Wealth Management

Private Equity Investments in Defined Contribution (DC) Plans

Private equity funds invest in privately held companies whose stock is not traded on public exchanges. Private equity fund managers expect to increase the value of their investments by providing capital and acumen for the purpose of improving performance/value of these companies.

The Department of Labor (DOL) recently released an “information letter” regarding the potential inclusion of private equity investments in DC plans. The DOL indicated that it will allow DC plans to offer indirect investment in private equity funds in certain circumstances but, questions remain, are they a good fit for your plan participants and what are the fiduciary liability implications?

The DOL guidance only covers allocation decisions made by the fund’s asset managers when private equity would be one of multiple categories of equity investments within the fund (e.g., target date funds). The guidance does not cover a defined contribution plan allowing individual participants to invest their accounts directly in private equity investments. Further, the guidance was clear that investments in private equity investments present substantial legal and operational issues for fiduciaries of ERISA individual account plans. One issue concerns the typical multiyear holding period for portfolio companies, and the challenge in providing an accurate stock valuation before a sale.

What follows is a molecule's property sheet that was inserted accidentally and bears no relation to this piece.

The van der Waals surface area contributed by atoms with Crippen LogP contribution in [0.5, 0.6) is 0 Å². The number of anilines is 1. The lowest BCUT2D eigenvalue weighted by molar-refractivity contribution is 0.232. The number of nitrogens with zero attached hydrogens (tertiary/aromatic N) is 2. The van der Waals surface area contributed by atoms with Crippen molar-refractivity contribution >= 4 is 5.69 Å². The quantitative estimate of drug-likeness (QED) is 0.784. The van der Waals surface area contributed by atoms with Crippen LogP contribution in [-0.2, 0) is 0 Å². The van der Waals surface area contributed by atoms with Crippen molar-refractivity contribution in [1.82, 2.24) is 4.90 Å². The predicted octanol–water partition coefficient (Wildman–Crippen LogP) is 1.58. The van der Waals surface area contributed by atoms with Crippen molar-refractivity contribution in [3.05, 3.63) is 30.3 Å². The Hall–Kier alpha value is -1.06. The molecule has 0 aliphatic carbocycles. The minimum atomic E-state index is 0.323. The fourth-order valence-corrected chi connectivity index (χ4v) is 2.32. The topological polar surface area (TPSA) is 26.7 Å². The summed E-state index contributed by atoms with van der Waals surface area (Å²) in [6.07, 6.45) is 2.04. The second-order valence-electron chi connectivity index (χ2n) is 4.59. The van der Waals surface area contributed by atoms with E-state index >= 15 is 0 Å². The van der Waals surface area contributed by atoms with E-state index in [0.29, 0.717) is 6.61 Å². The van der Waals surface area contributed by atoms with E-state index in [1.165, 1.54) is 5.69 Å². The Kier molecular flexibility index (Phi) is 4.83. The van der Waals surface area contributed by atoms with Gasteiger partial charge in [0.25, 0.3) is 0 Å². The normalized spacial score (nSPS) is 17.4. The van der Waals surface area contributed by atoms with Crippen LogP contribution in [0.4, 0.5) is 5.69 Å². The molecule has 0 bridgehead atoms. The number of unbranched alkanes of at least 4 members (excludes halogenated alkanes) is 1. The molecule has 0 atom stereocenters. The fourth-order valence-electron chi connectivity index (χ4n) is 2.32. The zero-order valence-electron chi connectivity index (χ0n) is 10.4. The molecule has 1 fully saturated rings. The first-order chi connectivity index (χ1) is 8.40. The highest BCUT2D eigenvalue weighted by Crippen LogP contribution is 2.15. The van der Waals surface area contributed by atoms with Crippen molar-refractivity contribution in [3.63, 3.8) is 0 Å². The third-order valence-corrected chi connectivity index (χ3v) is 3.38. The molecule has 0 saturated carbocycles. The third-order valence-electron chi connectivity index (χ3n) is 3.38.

The DOL letter states that plan fiduciaries considering a private equity investment option in multi-asset class funds should consider:

  • Whether the fund has managers with “the capabilities, experience, and stability” to handle 
    private equity
  • Whether the proportion of the fund’s allocation to private equity investments is appropriate based on the “cost, complexity, disclosures, and liquidity” considerations
  • Whether the fund has “adopted features related to liquidity and valuation” that give participants the ability to move their allocations “consistent with the plan’s terms”
  • The fund suitability in light of the plan’s “participant profile,” including their ages, contribution and withdrawal tendencies

These considerations are somewhat interpretational and can lead to issues which create potential fiduciary liability.

When considering the inclusion of any investment the plan fiduciary must act with skill, care, and due prudence in determining the suitability for participants. This responsibility applies even more importantly for private equity investments, whether a single or multi asset investment option.

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